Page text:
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2 Biggest Hurdles to Winning the Referral and Retention Race Discover exactly how many steps it takes to get customers from prospect stage to evangelical ambassador stage.

By Dan S. Kennedy

Opinions expressed by Entrepreneur contributors are their own.

Eckhard Pecher

In No B.S. Guide to Maximum Referrals & Customer Retention, business coach and consultant Dan S. Kennedy and customer retention expert Shaun Buck present a systematic approach to help you keep, cultivate, and multiply customers so you replace income uncertainty with reliable income through retention and referrals. In this edited excerpt, Kennedy explains what you need to do to create evangelical ambassadors for your business.

A buyer is not yet a customer. A customer is not yet a committed customer. A committed customer is not yet an evangelical ambassador. But only evangelical ambassadors refer new business in any significant numbers, with any significant frequency.

Somebody can buy from your business regularly, yet never really engage with it or they may engage but never refer others to your business. This person can be a satisfied customer or a happy customer or even a committed customer, but never cross the Rubicon to evangelist.

The first Rubicon a person gets across before they become an evangelical ambassador for your business is purchasing. They may have hung around as a prospect for some time, reading your online or offline media, seeing your ads, being aware of and interested in you, receiving offers from you. Or they may have seen your sale of the century ad on Friday, and come in and made a purchase on Saturday. Either way, there's absolutely no assurance they'll return again and again. All they did was buy something, and all you did was sell something. A transaction happened. Nothing more happened, and nothing more should be presumed to have happened. But a window of opportunity was created that will close quite quickly.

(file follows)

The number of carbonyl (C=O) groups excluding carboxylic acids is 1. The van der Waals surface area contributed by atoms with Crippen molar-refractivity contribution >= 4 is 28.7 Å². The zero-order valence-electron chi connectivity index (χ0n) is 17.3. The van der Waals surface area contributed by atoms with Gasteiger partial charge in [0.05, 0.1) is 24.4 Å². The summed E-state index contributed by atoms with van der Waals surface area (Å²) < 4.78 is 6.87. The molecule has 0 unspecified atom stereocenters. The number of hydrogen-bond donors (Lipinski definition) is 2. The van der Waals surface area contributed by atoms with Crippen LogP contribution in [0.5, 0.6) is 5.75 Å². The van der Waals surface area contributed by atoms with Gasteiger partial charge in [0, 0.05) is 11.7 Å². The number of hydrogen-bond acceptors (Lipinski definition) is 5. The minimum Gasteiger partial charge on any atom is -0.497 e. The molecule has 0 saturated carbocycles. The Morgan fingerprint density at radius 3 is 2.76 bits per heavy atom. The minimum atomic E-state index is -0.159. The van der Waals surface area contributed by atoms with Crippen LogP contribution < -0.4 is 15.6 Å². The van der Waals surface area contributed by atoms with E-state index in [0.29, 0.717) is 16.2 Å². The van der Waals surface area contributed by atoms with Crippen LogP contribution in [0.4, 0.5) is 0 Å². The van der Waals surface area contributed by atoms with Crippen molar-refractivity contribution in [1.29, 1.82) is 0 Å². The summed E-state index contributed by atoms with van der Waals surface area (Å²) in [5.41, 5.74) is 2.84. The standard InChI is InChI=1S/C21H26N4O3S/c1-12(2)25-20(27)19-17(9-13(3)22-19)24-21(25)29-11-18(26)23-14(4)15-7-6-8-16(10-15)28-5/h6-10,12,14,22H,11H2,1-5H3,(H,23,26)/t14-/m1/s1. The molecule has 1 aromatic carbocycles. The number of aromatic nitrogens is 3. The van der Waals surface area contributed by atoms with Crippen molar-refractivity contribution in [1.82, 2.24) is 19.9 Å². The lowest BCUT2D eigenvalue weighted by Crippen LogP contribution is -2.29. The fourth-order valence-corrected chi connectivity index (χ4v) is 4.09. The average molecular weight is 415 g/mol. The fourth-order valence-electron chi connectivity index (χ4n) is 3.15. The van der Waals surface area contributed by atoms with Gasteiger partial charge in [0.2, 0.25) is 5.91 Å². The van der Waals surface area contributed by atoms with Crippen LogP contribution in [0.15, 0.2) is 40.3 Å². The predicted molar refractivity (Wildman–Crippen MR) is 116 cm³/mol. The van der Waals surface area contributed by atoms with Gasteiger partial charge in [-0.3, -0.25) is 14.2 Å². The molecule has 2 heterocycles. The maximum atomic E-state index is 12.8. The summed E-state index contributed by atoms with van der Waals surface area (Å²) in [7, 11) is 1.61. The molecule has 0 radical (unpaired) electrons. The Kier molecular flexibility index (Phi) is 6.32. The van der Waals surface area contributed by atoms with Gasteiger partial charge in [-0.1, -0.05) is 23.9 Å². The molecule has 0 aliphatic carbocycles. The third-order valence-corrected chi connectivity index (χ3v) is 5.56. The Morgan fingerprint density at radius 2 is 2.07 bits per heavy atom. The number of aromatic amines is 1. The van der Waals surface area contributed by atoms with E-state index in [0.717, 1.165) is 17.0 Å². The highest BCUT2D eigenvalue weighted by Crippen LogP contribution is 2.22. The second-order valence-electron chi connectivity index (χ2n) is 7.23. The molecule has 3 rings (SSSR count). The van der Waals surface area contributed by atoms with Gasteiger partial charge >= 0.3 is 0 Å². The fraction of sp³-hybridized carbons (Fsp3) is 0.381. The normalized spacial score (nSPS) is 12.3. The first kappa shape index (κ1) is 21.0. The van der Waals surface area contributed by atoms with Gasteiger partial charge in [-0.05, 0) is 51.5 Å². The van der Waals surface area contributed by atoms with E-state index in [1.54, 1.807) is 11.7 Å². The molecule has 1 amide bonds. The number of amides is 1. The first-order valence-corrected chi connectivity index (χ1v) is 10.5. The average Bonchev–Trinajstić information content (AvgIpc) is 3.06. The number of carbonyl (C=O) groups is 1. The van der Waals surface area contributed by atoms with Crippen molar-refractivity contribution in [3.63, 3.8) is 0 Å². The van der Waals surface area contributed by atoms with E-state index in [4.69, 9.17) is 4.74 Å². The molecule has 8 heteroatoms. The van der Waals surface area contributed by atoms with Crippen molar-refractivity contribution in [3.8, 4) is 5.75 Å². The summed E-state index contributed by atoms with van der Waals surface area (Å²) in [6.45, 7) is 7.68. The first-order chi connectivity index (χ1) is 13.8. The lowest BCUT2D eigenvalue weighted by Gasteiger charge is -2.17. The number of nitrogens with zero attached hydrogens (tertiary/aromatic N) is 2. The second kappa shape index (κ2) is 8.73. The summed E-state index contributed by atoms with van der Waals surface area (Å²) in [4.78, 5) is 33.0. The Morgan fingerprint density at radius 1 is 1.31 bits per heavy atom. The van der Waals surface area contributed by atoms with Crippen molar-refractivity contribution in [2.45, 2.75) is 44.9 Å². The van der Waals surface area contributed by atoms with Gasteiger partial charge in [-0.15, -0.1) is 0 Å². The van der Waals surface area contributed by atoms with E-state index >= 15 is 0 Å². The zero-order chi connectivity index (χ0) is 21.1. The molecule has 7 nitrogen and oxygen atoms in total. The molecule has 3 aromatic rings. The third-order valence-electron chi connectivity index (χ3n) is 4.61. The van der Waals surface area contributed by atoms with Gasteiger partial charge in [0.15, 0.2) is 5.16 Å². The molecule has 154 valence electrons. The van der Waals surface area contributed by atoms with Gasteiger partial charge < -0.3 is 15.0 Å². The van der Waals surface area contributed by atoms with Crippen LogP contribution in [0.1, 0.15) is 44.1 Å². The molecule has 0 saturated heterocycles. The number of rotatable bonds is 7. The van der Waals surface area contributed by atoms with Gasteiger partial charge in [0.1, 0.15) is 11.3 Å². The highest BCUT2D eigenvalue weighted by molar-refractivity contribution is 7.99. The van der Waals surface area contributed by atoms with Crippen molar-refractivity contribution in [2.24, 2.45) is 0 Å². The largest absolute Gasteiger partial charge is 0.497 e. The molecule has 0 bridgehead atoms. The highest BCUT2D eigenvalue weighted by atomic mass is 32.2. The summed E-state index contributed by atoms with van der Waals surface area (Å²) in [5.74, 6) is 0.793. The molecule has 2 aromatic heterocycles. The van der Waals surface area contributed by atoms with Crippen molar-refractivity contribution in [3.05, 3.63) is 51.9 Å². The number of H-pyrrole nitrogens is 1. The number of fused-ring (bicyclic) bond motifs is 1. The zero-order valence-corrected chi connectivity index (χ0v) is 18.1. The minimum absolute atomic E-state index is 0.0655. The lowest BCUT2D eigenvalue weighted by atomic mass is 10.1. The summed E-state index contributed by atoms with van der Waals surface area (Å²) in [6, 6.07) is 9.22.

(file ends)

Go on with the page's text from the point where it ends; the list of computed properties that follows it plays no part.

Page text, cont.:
It's worth noting that hardly any businesses do anything about this. If I wander into a store at the mall and buy something, at best, I get my email captured and get dumped into a generic email marketing and "constant contact" system. Most of the time, even that minimum isn't tried. Nobody calls, asks if the thing fits or looked good when I got it home, or if the dog likes her bed, etc. In short, follow-up to insure satisfaction sucks.

But you need to be different: You want to be assertive and proactive in moving a first-time buyer to customer to committed customer. To be a customer, they merely need to return and develop a habituated pattern of patronage. And the best way to create a committed customer is to have them paid forward or on autocharge, especially if there's pain of disconnect with the autocharge.